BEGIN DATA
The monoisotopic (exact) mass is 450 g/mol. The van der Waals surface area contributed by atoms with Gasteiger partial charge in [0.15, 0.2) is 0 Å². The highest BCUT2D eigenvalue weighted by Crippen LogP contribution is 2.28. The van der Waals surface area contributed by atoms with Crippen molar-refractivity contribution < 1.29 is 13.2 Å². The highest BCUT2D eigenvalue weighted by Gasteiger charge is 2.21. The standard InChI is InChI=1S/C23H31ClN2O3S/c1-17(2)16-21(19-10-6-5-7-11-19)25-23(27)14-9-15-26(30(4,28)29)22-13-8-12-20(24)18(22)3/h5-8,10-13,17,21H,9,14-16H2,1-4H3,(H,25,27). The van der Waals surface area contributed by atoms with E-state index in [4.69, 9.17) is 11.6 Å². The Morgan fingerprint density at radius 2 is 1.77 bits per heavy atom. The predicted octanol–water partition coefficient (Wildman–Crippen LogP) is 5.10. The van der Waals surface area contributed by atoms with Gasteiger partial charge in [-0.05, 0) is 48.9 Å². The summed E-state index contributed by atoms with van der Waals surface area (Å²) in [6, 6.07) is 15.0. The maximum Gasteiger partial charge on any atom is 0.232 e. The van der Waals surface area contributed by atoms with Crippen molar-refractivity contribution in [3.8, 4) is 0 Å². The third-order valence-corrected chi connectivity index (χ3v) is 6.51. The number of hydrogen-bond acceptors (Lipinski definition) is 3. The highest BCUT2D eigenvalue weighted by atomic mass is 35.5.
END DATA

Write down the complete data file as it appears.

The monoisotopic (exact) mass is 450 g/mol. The van der Waals surface area contributed by atoms with Gasteiger partial charge in [0.15, 0.2) is 0 Å². The highest BCUT2D eigenvalue weighted by Crippen LogP contribution is 2.28. The van der Waals surface area contributed by atoms with Crippen molar-refractivity contribution < 1.29 is 13.2 Å². The highest BCUT2D eigenvalue weighted by Gasteiger charge is 2.21. The standard InChI is InChI=1S/C23H31ClN2O3S/c1-17(2)16-21(19-10-6-5-7-11-19)25-23(27)14-9-15-26(30(4,28)29)22-13-8-12-20(24)18(22)3/h5-8,10-13,17,21H,9,14-16H2,1-4H3,(H,25,27). The van der Waals surface area contributed by atoms with E-state index in [4.69, 9.17) is 11.6 Å². The Morgan fingerprint density at radius 2 is 1.77 bits per heavy atom. The predicted octanol–water partition coefficient (Wildman–Crippen LogP) is 5.10. The van der Waals surface area contributed by atoms with Gasteiger partial charge in [-0.05, 0) is 48.9 Å². The summed E-state index contributed by atoms with van der Waals surface area (Å²) in [6, 6.07) is 15.0. The maximum Gasteiger partial charge on any atom is 0.232 e. The van der Waals surface area contributed by atoms with Crippen molar-refractivity contribution in [3.8, 4) is 0 Å². The third-order valence-corrected chi connectivity index (χ3v) is 6.51. The number of hydrogen-bond acceptors (Lipinski definition) is 3. The highest BCUT2D eigenvalue weighted by atomic mass is 35.5.